In this section, we’re going to take you through five ways to prevent cyberbullying, how to craft a strategic and comprehensive cyberbullying and online harassment gameplan, and more!
1. Talk With Your Child About Cyberbullying
Education is the most effective tool to prevent cyberbullying and prevent it from escalating to a point of no return. Internet bullying and online harassment are similar to a wildfire, meaning, the longer you let them sit and spread, the more potential damage they can do to you and your child – this includes physical and mental harm.
It’s especially important to have a talk with your child about bullying if you’ve noticed a recent change in their behavior. The National Crime Prevention Center (NCPC) lists several behavioral changes all parents should look out for to tell if someone is being bullied. They recommend keeping an eye out for the following:
- Increased shyness and a tendency to be withdrawn,
- Anxious, moody, or stressed,
- Protesting having to attend school,
- Heightened aggression
- Noticeable dip in academic performance,
- Drastic change in sleeping or eating habits,
- Attempted self-harm.
Make sure to discuss what constitutes cyberbullying and online harassment with your adolescent or teenager. Patience is key. Explain the ways in which cyberbullying can be carried out, common signs to look out for, and what your child should do when they notice acts of Internet bullying (and real-life bullying).
Proactivity trumps reactivity when it comes to stopping online bullying, so make sure to sit down with your child and explain to them the serious consequences associated with cyberbullying.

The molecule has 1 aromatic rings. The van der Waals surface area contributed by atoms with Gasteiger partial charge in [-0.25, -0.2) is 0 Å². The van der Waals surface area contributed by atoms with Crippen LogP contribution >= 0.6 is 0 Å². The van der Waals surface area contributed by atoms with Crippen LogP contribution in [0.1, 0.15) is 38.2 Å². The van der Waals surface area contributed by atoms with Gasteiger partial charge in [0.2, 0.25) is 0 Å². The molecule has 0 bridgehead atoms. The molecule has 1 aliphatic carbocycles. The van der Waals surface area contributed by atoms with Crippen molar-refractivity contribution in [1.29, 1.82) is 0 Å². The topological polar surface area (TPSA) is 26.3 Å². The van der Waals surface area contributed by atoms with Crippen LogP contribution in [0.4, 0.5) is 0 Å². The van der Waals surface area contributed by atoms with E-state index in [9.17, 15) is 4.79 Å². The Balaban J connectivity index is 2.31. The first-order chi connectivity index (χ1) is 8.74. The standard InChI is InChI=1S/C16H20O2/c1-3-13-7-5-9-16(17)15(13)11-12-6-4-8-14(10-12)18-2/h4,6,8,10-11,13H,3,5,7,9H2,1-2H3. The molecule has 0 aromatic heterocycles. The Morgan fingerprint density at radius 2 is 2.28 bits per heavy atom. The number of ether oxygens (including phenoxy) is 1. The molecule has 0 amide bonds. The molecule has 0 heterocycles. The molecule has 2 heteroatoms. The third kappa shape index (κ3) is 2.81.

2. Preserve All Relevant Evidence
Document every single communication, photograph, threat, and message. Make sure to note the time, date, and medium of communication. Doing so is integral for crafting a comprehensive and chronological story of the online abuse and attacks, and will ultimately strengthen your cyberbullying claim. As legislation and protections for cyberbullying are still in their relative infancy, it’s important to prepare yourself as best as you can.
Most importantly, do not delete communications, threats, and media sent by a cyberbully, as this could lead to an uphill legal battle. Tangible evidence is critical when bringing a successful cyberbullying action.
After all, do you want your case to come down to “he said, she said?”
We recommend screenshotting and timestamping all communications, along with noting the context in which it was conveyed, if there is any potential ulterior motive, and any other relevant details.
Every piece of evidence matters.